Comment of the Information and Press Department on the latest report by the United Nations Human Rights Monitoring Mission in Ukraine
The Foreign Ministry has reviewed the 28th report, released in Geneva, by the United Nations Human Rights Monitoring Mission in Ukraine covering a period between August 16 and November 15, 2019.
While the number of casualties decreased in comparison to the previous reporting period, the situation remains tense. Children are still killed and wounded, including in mine accidents. Since April 2014, 147 children lost their lives in this internal armed conflict.
Tens of thousands of families lost their homes over the past five years with only a few receiving compensation or temporary housing. The Ukrainian military continue its brazen expropriation (and destruction in many cases) of civilian properties, and use utilities, leaving owners with large debts. Restrictions on freedom of movement curb the civilian population’s socioeconomic rights along the contact line on Kiev-controlled territory.
It is perplexing that experts continue to welcome and believe promises by parliamentarians in Kiev to pay pensions to all Ukrainian citizens without any discrimination based on place of residence or registration. In reality, a social mechanism has yet to be created to deliver on this pledge, while hundreds of thousands of pensioners are unable to get the payments they are entitled to.
We share the Monitoring Mission’s concern regarding the continuing systematic and flagrant violations committed by the Ukrainian authorities. In particular, the report mentions extrajudicial killings, arbitrary detention, solitary confinement, torture and ill treatment of civilians on Kiev-controlled territory. Violations of the right to a fair trial continued, notably in conflict-related criminal cases. The freedom of assembly and expression are still being encroached upon, while new attacks are reported against journalists and human rights activists.
We also share the Monitoring Mission’s concern regarding the ongoing court proceedings related to the May 2014 killings in Odessa. The presence of members of extreme right-wing groups may have a chilling effect on the judges’ and the jury’s independence in this case, and exerts psychological pressure on the judges. We are not surprised by the lack of progress in establishing accountability for the killing of protestors and law enforcement officers on Maidan.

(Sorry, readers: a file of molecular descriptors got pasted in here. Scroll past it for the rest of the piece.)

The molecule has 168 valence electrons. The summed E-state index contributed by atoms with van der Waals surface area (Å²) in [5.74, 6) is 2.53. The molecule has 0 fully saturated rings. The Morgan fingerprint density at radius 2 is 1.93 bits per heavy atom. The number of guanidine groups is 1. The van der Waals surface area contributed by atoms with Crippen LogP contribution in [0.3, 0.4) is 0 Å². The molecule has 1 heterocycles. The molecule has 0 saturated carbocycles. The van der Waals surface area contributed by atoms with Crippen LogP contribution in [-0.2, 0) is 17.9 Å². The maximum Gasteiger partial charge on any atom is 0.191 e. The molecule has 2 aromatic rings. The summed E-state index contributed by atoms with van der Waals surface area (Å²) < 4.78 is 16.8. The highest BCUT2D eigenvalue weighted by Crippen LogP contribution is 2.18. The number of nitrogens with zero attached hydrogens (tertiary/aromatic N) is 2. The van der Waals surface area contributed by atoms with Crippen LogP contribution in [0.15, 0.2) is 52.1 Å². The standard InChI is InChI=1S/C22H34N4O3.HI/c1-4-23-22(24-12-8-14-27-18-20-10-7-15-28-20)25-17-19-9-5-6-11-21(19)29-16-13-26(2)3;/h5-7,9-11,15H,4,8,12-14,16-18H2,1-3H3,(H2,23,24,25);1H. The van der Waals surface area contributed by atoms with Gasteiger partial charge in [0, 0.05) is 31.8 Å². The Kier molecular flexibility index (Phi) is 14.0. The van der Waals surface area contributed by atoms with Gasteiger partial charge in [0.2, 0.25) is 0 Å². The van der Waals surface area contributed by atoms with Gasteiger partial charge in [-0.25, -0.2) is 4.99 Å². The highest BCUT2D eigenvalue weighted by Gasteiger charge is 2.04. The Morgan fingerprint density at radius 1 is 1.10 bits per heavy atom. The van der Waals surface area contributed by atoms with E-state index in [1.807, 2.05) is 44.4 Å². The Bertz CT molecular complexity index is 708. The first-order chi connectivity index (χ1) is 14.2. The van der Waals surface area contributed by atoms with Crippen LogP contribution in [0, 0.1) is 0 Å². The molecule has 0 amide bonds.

All these facts point to Kiev’s inability to show political will and carry out a thorough and impartial investigation into human rights violations by the Ukrainian Armed Forces and Security Service.
Regretfully, the Ukrainian authorities are not prepared and clearly unwilling to ensure the language rights of minorities. We hope that Kiev finally heeds the calls coming from the OHCHR, as well as recommendations issued by the Council of Europe’s Venice Commission in its opinion on the Law “On Ensuring the Functioning of Ukrainian as the State Language,” and revises its approaches to dealing with ethnic minorities living in Ukraine.
The Foreign Ministry contests the Monitoring Mission’s perspective on the outcome of the mutual release of detained individuals that took place on September 7, 2019. We reject the groundless accusations of ill treatment of Ukrainian nationals by the Federal Security Service of the Russian Federation. We urge experts to rely on official sources of information when drafting their reports.
We have to emphasise once again that the Monitoring Mission’s mandate does not cover third countries. The Republic of Crimea and the Federal City of Sevastopol are part of the Russian Federation. Consequently, once again including into a report on Ukraine an assessment of the human rights situation in this Russian region is unlawful.